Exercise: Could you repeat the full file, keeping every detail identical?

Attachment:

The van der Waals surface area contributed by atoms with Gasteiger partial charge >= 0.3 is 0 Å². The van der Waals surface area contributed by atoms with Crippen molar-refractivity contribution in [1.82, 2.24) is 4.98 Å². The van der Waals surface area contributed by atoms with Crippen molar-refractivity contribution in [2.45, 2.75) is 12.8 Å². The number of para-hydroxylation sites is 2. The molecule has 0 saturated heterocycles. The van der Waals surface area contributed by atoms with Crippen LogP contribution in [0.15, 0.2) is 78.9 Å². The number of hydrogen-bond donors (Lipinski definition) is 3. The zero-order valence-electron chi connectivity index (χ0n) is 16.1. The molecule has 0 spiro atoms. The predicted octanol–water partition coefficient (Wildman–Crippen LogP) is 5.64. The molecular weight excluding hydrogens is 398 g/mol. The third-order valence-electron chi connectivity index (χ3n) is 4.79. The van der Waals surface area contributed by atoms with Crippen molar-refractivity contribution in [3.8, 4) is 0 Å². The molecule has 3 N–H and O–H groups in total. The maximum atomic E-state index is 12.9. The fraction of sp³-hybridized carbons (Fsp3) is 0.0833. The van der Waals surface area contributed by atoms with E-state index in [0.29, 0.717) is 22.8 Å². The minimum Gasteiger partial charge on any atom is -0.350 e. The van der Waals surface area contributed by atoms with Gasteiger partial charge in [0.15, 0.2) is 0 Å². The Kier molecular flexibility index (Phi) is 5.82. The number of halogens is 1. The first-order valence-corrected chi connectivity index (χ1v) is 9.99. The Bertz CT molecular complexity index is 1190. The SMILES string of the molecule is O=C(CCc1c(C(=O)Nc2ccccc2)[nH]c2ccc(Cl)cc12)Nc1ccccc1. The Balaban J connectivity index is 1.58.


The van der Waals surface area contributed by atoms with Gasteiger partial charge >= 0.3 is 0 Å². The van der Waals surface area contributed by atoms with Crippen molar-refractivity contribution in [1.82, 2.24) is 4.98 Å². The van der Waals surface area contributed by atoms with Crippen molar-refractivity contribution in [2.45, 2.75) is 12.8 Å². The number of para-hydroxylation sites is 2. The molecule has 0 saturated heterocycles. The van der Waals surface area contributed by atoms with Crippen LogP contribution in [0.15, 0.2) is 78.9 Å². The number of hydrogen-bond donors (Lipinski definition) is 3. The zero-order valence-electron chi connectivity index (χ0n) is 16.1. The molecule has 0 spiro atoms. The predicted octanol–water partition coefficient (Wildman–Crippen LogP) is 5.64. The molecular weight excluding hydrogens is 398 g/mol. The third-order valence-electron chi connectivity index (χ3n) is 4.79. The van der Waals surface area contributed by atoms with Crippen molar-refractivity contribution in [3.8, 4) is 0 Å². The molecule has 3 N–H and O–H groups in total. The maximum atomic E-state index is 12.9. The fraction of sp³-hybridized carbons (Fsp3) is 0.0833. The van der Waals surface area contributed by atoms with E-state index in [0.29, 0.717) is 22.8 Å². The minimum Gasteiger partial charge on any atom is -0.350 e. The van der Waals surface area contributed by atoms with Gasteiger partial charge in [0.15, 0.2) is 0 Å². The Kier molecular flexibility index (Phi) is 5.82. The number of halogens is 1. The first-order valence-corrected chi connectivity index (χ1v) is 9.99. The Bertz CT molecular complexity index is 1190. The SMILES string of the molecule is O=C(CCc1c(C(=O)Nc2ccccc2)[nH]c2ccc(Cl)cc12)Nc1ccccc1. The Balaban J connectivity index is 1.58.